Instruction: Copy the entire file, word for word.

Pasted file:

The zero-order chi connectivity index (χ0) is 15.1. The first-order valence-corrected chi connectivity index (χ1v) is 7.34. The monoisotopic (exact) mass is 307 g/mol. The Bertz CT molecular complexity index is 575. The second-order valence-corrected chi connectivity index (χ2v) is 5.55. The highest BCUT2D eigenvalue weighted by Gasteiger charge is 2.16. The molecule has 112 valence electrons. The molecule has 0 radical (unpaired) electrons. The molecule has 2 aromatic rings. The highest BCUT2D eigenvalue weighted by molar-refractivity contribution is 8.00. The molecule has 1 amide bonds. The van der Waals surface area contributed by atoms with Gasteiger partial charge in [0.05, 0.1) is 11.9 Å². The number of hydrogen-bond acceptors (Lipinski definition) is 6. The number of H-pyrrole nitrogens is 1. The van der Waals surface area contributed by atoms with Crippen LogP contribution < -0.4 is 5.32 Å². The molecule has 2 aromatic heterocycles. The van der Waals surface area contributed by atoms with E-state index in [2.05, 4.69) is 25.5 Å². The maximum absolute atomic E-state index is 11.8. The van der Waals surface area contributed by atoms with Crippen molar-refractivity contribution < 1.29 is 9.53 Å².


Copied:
The zero-order chi connectivity index (χ0) is 15.1. The first-order valence-corrected chi connectivity index (χ1v) is 7.34. The monoisotopic (exact) mass is 307 g/mol. The Bertz CT molecular complexity index is 575. The second-order valence-corrected chi connectivity index (χ2v) is 5.55. The highest BCUT2D eigenvalue weighted by Gasteiger charge is 2.16. The molecule has 112 valence electrons. The molecule has 0 radical (unpaired) electrons. The molecule has 2 aromatic rings. The highest BCUT2D eigenvalue weighted by molar-refractivity contribution is 8.00. The molecule has 1 amide bonds. The van der Waals surface area contributed by atoms with Gasteiger partial charge in [0.05, 0.1) is 11.9 Å². The number of hydrogen-bond acceptors (Lipinski definition) is 6. The number of H-pyrrole nitrogens is 1. The van der Waals surface area contributed by atoms with Crippen LogP contribution < -0.4 is 5.32 Å². The molecule has 2 aromatic heterocycles. The van der Waals surface area contributed by atoms with E-state index in [2.05, 4.69) is 25.5 Å². The maximum absolute atomic E-state index is 11.8. The van der Waals surface area contributed by atoms with Crippen molar-refractivity contribution < 1.29 is 9.53 Å².